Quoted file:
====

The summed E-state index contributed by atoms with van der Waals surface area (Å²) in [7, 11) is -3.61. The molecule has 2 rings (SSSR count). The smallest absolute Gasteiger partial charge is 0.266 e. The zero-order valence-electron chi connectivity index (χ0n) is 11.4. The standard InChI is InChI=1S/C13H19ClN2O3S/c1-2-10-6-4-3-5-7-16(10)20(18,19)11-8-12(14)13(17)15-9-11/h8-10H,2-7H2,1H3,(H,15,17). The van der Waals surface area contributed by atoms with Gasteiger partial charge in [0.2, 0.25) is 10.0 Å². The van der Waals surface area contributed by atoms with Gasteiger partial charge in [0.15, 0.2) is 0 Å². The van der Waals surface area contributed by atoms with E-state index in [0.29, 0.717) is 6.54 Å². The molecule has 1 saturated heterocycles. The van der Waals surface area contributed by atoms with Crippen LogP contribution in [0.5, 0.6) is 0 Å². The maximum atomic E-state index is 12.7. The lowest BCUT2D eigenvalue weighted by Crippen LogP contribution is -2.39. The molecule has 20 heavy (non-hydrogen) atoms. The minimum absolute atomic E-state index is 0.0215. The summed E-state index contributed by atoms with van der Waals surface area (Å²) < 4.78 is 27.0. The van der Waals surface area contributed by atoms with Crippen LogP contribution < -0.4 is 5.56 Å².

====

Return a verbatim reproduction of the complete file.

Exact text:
The summed E-state index contributed by atoms with van der Waals surface area (Å²) in [7, 11) is -3.61. The molecule has 2 rings (SSSR count). The smallest absolute Gasteiger partial charge is 0.266 e. The zero-order valence-electron chi connectivity index (χ0n) is 11.4. The standard InChI is InChI=1S/C13H19ClN2O3S/c1-2-10-6-4-3-5-7-16(10)20(18,19)11-8-12(14)13(17)15-9-11/h8-10H,2-7H2,1H3,(H,15,17). The van der Waals surface area contributed by atoms with Gasteiger partial charge in [0.2, 0.25) is 10.0 Å². The van der Waals surface area contributed by atoms with Gasteiger partial charge in [0.15, 0.2) is 0 Å². The van der Waals surface area contributed by atoms with E-state index in [0.29, 0.717) is 6.54 Å². The molecule has 1 saturated heterocycles. The van der Waals surface area contributed by atoms with Crippen LogP contribution in [0.5, 0.6) is 0 Å². The maximum atomic E-state index is 12.7. The lowest BCUT2D eigenvalue weighted by Crippen LogP contribution is -2.39. The molecule has 20 heavy (non-hydrogen) atoms. The minimum absolute atomic E-state index is 0.0215. The summed E-state index contributed by atoms with van der Waals surface area (Å²) < 4.78 is 27.0. The van der Waals surface area contributed by atoms with Crippen LogP contribution < -0.4 is 5.56 Å².